At one point, touring a farm, I asked a farmer, “Donde estan los pepinos picantes?” (Where are the hot pepinos?)
She gave me a look of utter confusion.
One of my students pulled me aside and pointed out that pepinos means cucumber, which helped explain her reaction. But even when I adjusted my vocabulary, I still got shrugs. “We don’t eat them here,” I was told.
Not that I’m conflating piquancy with flavor. But the food was largely so boring that any spice surely would have helped. This isn’t to say that Cuban food is inherently bland, but that the Cuban flavor has gone into hiding—holing up in some private homes, and offshore, but rarely found in restaurants.
There were some very notable exceptions, like the El Romero vegan restaurant in Las Terrezas, a welcome and inspiring respite to the steady diet of pork we were fed. But more often, it seemed as if the years of repression had suffocated the culinary soul of Cuba, and most of the cooks that had grown up during the embargo didn’t really know what to do with the newly emerging diversity of produce. Hopefully, along with increased freedom and opportunity, normalizations with Cuba will allow some flavor back into the lives of ordinary Cubans.
But at the same time, the advances made in Cuban agriculture may be threatened by the availability of fossil fuel-based farming practices, and diverse, agroecological systems might revert to monocultures. I hope not.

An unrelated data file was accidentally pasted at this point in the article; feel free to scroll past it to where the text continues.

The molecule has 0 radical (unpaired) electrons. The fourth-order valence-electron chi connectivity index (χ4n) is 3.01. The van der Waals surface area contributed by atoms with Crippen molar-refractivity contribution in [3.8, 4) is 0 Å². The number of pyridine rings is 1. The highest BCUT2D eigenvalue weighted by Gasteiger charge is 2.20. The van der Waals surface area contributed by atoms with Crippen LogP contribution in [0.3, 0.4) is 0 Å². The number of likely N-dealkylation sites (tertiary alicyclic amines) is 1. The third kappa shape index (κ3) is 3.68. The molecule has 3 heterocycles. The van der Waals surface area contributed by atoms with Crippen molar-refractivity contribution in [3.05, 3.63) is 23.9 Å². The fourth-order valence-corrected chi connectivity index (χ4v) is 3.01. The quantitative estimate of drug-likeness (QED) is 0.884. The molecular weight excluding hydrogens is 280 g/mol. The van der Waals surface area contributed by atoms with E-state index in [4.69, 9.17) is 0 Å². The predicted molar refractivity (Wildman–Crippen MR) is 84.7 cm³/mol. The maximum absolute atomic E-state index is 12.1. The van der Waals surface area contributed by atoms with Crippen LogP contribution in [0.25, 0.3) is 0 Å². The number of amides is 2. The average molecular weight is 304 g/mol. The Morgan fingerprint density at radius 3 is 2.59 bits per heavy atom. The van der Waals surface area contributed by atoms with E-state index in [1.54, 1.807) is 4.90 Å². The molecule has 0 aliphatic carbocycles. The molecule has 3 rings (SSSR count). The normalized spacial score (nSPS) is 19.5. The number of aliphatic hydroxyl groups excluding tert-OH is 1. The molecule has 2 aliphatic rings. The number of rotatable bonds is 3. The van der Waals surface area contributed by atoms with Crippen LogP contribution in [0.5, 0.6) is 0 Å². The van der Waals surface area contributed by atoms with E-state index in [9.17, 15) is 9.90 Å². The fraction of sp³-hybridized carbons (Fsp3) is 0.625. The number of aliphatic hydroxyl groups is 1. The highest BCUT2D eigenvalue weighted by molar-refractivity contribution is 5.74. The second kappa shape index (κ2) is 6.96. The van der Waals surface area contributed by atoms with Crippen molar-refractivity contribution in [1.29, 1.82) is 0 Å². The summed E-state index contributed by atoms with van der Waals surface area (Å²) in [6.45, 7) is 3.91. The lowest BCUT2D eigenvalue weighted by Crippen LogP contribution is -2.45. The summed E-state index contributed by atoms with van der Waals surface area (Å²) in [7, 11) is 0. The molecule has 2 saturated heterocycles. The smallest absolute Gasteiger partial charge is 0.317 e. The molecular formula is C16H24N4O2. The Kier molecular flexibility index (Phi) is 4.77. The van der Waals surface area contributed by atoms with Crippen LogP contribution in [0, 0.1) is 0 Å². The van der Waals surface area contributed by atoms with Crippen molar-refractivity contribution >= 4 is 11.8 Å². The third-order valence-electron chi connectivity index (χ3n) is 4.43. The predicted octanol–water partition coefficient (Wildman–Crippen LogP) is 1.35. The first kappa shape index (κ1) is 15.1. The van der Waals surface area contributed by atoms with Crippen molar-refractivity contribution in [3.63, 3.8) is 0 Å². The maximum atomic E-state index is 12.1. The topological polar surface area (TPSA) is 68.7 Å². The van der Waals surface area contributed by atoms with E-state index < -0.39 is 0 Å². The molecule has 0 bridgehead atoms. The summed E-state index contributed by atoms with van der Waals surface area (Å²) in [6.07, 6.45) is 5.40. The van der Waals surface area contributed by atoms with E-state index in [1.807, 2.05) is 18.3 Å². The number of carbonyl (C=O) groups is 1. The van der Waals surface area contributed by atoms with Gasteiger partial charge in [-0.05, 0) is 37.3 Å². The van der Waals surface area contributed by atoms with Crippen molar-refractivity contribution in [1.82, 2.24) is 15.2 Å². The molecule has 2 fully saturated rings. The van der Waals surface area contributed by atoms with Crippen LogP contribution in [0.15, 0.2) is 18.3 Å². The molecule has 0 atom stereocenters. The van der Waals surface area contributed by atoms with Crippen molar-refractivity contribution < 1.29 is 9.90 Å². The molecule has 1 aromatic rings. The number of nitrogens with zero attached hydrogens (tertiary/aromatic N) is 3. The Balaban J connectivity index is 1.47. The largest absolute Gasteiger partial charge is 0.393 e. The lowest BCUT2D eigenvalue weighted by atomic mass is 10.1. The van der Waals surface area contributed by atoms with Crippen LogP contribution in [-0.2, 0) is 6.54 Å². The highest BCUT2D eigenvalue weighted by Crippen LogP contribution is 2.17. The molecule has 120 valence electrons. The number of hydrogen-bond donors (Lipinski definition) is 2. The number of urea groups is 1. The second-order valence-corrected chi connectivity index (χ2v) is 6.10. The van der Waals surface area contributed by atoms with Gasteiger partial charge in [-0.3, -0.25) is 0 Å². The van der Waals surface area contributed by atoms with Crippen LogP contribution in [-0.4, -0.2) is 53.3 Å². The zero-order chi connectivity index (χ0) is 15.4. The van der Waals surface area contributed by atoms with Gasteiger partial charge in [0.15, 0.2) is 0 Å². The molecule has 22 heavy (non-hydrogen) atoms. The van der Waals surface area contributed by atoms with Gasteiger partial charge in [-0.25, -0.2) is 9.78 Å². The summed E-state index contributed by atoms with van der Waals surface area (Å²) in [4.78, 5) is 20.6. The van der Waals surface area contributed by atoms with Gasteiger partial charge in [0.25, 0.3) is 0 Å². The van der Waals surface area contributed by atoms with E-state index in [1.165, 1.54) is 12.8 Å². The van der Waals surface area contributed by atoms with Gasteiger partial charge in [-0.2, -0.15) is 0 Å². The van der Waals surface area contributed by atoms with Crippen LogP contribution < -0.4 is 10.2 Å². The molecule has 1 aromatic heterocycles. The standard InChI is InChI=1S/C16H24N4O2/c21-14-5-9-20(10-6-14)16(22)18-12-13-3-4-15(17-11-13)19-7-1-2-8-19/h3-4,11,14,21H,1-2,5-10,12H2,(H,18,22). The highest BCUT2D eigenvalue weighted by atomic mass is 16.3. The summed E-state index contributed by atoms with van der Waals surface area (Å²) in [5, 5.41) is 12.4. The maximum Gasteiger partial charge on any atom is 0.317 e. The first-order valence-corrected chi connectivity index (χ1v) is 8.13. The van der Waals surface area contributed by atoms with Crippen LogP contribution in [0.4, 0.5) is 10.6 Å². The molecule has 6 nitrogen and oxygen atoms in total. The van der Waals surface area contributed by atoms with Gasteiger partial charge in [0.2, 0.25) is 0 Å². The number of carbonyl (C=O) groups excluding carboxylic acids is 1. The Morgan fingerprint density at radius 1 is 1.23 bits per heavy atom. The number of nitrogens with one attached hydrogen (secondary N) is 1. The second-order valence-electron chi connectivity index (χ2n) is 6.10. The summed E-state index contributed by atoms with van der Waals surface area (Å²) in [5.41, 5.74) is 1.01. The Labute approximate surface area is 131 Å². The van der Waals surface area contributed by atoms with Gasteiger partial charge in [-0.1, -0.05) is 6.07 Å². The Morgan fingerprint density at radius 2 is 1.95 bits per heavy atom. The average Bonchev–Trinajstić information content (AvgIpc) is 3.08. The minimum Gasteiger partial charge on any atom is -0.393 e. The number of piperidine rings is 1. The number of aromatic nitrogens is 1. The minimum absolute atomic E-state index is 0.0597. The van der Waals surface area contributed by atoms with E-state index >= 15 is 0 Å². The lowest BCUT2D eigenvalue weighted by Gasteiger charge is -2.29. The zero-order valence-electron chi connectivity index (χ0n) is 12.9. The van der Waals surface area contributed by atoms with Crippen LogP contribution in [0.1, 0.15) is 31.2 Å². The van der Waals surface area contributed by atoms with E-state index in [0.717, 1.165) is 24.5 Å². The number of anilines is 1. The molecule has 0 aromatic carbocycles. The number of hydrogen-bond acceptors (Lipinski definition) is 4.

I’ll leave you with a recipe for Sopa de Ajo, or garlic soup. There aren’t any hot peppers, but the paprika hints at the Spanish roots of Cuban cuisine.
Sopa de Ajo
—From Three Guys from Miami Cook Cuban
3 tablespoons olive oil
6 slices white bread, cubed
12 garlic cloves, minced
1 28-ounce can peeled whole tomatoes, drained and chopped
1 teaspoon paprika
1 bay leaf
4 cups chicken stock
¼ cup sherry
6 eggs, yolks and whites separated
Sauté cubes of bread in hot oil in a pot until they begin to brown. Stir in minced garlic and sauté for another minute-just long enough to cook the garlic slightly. Mash the garlic and the bread together with a spoon.
Add tomatoes, paprika, bay leaf, stock and sherry. Bring to a boil, reduce heat to low and simmer for one hour. Salt and pepper to taste.
Separate the eggs, add three tablespoons of the hot broth to the egg yolks, beating constantly, to temper them. Add egg yolks to the broth and whisk in rapidly until smooth.
Quickly whisk in the unbeaten egg whites until mixed completely. Bring the soup to a boil, remove from heat. Garnish with parsley and serve.
Skagit Beer Week, Take Two
Farmstrong Brewing Company has only been a part of the regional beer scene for the past three years, but they’ve used their time wisely by making it a goal to integrate the land they love into their brewing process. As of March 1, all of their sipping selections—from Valley Gold to La…
Eating locally, from Ireland
Some people dedicate their entertainment budgets to the re-enactment of Civil War battles. Others enjoy watching Survivor. My hobby of choice is something of a hybrid of the two, but with plenty of imagination, historic leeway and, most importantly, flavor.
My hobby is to eat seasonally,…
Worth the wait
Almost a year after Saltine opened, in the former Real McCoy space on Prospect Street, I still hadn’t eaten there. It was partly that I was a huge fan of the McCoy and childishly resented its replacement, but also because of Saltine’s extremely short menu (which changes seasonally).…